- Prepare their products to be shipped to Amazon fulfillment centers while abiding by Amazon packing guidelines and shipping & routing requirements.
- Send inventory to fulfillment centers for products to be in stock and ready to sell.
Amazon FBA can be a much-needed relief for big third-party sellers who don’t have logistics in place, have high-turnover products, or because fulfillment will be more inexpensive if they outsource it to Amazon.
But as expected, its advantages come with a cost.
To use Amazon’s FBA services, sellers must pay more fees, such as fulfillment charges starting at $1.97 per unit for small and light items — and go up to $100+ per unit for special oversized items.
How FBM (Fulfilled By Merchant) works
The FBM route isn’t as popular — with 43% of Amazon sellers using this method to fulfill orders (JungleScout).
FBM is as straightforward as it seems. The seller buys inventory, warehouses it, sells the product, packages it, and ships it.
However, this also means that those using the FBM method must handle returns, refunds, and customer support themselves, too.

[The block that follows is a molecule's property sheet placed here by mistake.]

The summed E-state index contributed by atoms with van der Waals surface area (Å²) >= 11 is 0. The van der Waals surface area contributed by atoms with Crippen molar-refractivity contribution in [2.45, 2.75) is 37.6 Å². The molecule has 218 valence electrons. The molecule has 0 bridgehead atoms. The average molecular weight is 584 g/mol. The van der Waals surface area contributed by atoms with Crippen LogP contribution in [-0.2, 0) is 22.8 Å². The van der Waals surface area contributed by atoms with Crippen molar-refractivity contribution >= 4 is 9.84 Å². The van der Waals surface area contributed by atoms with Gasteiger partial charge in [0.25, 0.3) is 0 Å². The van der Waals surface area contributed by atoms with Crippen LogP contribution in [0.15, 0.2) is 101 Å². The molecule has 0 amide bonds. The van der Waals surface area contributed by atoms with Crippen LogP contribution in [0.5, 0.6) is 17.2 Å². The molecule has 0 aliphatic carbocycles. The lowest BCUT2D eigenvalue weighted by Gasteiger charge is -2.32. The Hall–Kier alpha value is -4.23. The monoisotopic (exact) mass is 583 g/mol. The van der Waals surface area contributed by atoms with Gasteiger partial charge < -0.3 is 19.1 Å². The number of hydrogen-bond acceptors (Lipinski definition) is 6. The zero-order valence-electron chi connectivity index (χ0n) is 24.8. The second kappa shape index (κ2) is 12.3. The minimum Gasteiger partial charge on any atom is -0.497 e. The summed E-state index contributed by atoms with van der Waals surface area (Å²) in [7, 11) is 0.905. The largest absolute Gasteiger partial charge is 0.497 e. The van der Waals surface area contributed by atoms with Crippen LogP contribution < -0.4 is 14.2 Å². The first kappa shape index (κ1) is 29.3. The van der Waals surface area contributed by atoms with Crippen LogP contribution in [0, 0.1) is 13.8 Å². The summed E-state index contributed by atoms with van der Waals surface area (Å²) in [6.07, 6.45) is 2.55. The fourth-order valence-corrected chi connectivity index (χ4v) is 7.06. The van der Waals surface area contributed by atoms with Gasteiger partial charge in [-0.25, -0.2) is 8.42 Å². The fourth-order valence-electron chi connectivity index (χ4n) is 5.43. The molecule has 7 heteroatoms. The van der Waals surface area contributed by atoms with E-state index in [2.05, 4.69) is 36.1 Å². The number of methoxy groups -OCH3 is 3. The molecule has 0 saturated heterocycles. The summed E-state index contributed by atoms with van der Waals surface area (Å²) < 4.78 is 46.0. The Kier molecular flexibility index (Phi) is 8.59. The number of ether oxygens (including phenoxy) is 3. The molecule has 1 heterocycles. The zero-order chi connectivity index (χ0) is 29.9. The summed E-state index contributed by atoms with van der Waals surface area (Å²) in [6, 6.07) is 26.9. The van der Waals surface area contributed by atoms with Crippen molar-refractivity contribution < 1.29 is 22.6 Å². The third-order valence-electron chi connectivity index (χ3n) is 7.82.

Sellers that choose FBM don’t have to pay as many Amazon fees, which can lead to higher profit margins if they have the logistics in place.
However, sellers using FBM will have to pay for their Amazon selling plan, referral fees (these mostly range between 8% to 15% depending on their products’ categories), and any costs associated with fulfillment.
To get started with FBM, all you have to do is create a seller account and start listing products.
Pros and cons of Amazon FBA
Now that you know how Amazon FBA works, let’s take a look at some of the primary benefits (and troubles) it offers e-commerce sellers.
Pros of FBA
There are a few reasons why Amazon sellers would choose to take the FBA path.
Here are some of the most popular reasons:
- Amazon adds more features to its FBA services.
It’s constantly evolving, which means your job as a seller on the platform can become easier and easier.
In 2020, Amazon started offering features like comingling of inventory and the Inventory Performance Index.
- The Inventory Performance Index lets you improve efficiency and sell-through rate.
The relatively new feature lets you monitor things like your in-stock inventory, excess inventory, stranded inventory, and sell-through rates.
The IPI uses a score to demonstrate how well your inventory is performing, which is calculated using the aforementioned elements. Your goal should always be to have a score above 500.
- FBA reduces the workload for your operations.
It doesn’t take a rocket scientist to realize that the greatest benefit of FBA is that it handles the dirty work for you.
FBA allows you to scale without your own fulfillment operations in place, and to focus on other parts of your e-commerce business.
- Shipping costs are cheaper for smaller items.